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I'm using Ubuntu 12.04 with some KDE programs: kate and yakuake. Neither of these programs will render bold font. Instead, the font appears as "Regular". How can I fix this?

The image below shows an example of Kate rendering python with the stock python highlighting (the colors are inverted using CompizConfig Settings Manager's Negative option). The following words should have appeared bold:

  • class
  • def
  • __init__
  • lambda
  • +
  • print

Kate

Similarly Yakuake (or perhaps, the underlying Konsole) is not rendering bold. My LS_COLORS includes: di=01;34 (bold blue)

Yakuake

Below is my gnome-terminal rendering bold fonts just fine.

Terminal

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1 Answer 1

up vote 4 down vote accepted

It's been a while since you asked but I had the same problem and got to the bottom of it.

Short version

$ sudo rm /etc/fonts/conf.d/60-droid-sans-mono-fonts.conf (this is just a symlink so no actual configuration files are lost).

Long version

The package ttf-droid got replaced by fonts-droid. With that the symlink 60-ttf-droid-sans-mono-fonts.conf in the folder /etc/fonts/conf.d/ got renamed to 60-droid-sans-mono-fonts.conf. That means that the configuration in that file is now read before all configuration in 60-latin.conf and thus overriding it. The font alias Monospace (which is used by default in Yakuake and Kate) is defined as alias to DejaVu Sans Mono in 60-latin.conf, but Droid Sans Mono in 60-droid-sans-mono-fonts.conf. Incidentally, that font does not have a bold version, at least not the files in the fonts-droid package. So everywhere where Yakuake and Kate are supposed to render bold letters the rendering falls back to the regular version of the font.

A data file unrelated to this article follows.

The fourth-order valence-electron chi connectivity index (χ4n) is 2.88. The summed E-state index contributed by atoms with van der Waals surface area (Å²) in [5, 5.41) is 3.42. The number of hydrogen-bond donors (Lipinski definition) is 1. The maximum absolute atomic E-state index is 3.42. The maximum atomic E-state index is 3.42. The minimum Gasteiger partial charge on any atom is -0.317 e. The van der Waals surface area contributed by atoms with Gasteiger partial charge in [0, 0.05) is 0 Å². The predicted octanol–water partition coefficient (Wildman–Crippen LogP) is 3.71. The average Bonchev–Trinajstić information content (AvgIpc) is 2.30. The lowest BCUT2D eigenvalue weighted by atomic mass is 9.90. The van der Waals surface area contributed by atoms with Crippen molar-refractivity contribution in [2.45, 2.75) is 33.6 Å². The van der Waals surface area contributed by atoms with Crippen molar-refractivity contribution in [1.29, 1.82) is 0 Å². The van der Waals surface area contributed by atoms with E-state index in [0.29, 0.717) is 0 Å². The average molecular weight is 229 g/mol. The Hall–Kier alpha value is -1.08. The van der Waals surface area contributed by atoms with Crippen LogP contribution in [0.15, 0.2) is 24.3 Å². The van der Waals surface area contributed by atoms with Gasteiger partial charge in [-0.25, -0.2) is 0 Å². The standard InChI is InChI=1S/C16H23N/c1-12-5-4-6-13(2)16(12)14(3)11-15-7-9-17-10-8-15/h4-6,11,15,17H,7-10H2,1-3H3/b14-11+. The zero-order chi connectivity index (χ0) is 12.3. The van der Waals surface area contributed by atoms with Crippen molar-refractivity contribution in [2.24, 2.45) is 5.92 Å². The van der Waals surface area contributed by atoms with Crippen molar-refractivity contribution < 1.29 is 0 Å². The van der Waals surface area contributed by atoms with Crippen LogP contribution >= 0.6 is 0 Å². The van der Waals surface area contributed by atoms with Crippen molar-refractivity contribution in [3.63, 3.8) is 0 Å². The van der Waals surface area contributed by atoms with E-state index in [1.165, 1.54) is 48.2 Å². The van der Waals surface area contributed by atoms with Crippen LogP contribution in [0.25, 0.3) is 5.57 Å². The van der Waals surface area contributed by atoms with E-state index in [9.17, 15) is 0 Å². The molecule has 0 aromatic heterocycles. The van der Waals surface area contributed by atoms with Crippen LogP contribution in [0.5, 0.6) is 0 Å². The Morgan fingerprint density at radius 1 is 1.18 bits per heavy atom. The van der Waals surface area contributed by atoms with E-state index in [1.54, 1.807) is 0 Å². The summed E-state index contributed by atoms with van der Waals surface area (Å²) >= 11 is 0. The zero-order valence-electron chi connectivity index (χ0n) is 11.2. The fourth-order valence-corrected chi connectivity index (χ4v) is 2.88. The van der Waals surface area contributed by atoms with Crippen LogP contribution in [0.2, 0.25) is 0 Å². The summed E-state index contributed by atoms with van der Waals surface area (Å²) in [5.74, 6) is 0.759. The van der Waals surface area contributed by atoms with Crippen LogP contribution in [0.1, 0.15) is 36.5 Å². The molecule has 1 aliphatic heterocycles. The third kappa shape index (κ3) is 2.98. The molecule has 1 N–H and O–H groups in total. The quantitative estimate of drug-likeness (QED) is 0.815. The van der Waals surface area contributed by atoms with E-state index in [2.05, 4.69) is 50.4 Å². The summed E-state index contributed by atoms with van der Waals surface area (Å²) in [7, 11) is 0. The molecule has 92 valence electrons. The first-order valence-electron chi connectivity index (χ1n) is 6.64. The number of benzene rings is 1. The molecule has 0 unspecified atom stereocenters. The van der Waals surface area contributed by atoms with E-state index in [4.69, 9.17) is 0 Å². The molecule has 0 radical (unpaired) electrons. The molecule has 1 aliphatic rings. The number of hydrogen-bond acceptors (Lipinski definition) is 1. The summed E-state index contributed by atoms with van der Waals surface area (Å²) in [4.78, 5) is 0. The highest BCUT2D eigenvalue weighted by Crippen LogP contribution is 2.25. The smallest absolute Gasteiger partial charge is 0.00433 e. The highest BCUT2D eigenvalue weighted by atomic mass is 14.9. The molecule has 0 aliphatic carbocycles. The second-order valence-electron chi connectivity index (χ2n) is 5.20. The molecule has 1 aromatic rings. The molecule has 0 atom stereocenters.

If you do not want to change the setting system wide you could instead add your own alias to Monospace in ~/.fonts.conf. This should work:

<?xml version="1.0"?>
<!DOCTYPE fontconfig SYSTEM "fonts.dtd">
<fontconfig>
  <alias>
    <family>monospace</family>
    <prefer>
      <family>DejaVu Sans Mono</family>
    </prefer>
  </alias>
</fontconfig>

You can take a look at all the files in /etc/fonts/conf.avail and the fonts.conf manpage to see what else you can put into your .fonts.conf.

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That worked for me. I just moved it to 60-droid-sans-mono-fonts.conf.backup just in case. –  Doran Sep 4 '12 at 14:04
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